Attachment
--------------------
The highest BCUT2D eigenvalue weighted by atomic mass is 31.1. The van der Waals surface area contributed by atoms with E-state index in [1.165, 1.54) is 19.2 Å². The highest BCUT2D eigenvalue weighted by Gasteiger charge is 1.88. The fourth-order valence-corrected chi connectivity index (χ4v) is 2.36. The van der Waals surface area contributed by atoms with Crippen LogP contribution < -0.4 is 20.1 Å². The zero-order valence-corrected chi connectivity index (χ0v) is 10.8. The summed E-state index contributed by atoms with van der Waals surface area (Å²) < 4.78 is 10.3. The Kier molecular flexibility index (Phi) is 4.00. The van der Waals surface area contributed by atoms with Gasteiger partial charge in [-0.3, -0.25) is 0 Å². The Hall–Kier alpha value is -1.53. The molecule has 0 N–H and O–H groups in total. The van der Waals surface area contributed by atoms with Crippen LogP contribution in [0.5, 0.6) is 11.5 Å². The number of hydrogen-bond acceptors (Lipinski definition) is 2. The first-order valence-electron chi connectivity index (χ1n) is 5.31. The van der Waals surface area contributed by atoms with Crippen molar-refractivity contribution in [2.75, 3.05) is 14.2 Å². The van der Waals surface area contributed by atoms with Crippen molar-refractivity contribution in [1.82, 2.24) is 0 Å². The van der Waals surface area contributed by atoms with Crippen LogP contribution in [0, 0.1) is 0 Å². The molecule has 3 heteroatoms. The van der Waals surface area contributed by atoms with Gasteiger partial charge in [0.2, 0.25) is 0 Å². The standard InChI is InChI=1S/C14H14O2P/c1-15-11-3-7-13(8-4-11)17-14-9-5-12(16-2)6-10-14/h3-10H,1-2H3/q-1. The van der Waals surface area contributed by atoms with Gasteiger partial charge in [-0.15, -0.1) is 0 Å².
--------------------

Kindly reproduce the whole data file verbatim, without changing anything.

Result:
The highest BCUT2D eigenvalue weighted by atomic mass is 31.1. The van der Waals surface area contributed by atoms with E-state index in [1.165, 1.54) is 19.2 Å². The highest BCUT2D eigenvalue weighted by Gasteiger charge is 1.88. The fourth-order valence-corrected chi connectivity index (χ4v) is 2.36. The van der Waals surface area contributed by atoms with Crippen LogP contribution < -0.4 is 20.1 Å². The zero-order valence-corrected chi connectivity index (χ0v) is 10.8. The summed E-state index contributed by atoms with van der Waals surface area (Å²) < 4.78 is 10.3. The Kier molecular flexibility index (Phi) is 4.00. The van der Waals surface area contributed by atoms with Gasteiger partial charge in [-0.3, -0.25) is 0 Å². The Hall–Kier alpha value is -1.53. The molecule has 0 N–H and O–H groups in total. The van der Waals surface area contributed by atoms with Crippen LogP contribution in [0.5, 0.6) is 11.5 Å². The number of hydrogen-bond acceptors (Lipinski definition) is 2. The first-order valence-electron chi connectivity index (χ1n) is 5.31. The van der Waals surface area contributed by atoms with Crippen molar-refractivity contribution in [2.75, 3.05) is 14.2 Å². The van der Waals surface area contributed by atoms with Crippen molar-refractivity contribution in [1.82, 2.24) is 0 Å². The van der Waals surface area contributed by atoms with Crippen LogP contribution in [0, 0.1) is 0 Å². The molecule has 3 heteroatoms. The van der Waals surface area contributed by atoms with Gasteiger partial charge in [0.2, 0.25) is 0 Å². The standard InChI is InChI=1S/C14H14O2P/c1-15-11-3-7-13(8-4-11)17-14-9-5-12(16-2)6-10-14/h3-10H,1-2H3/q-1. The van der Waals surface area contributed by atoms with Gasteiger partial charge in [-0.15, -0.1) is 0 Å².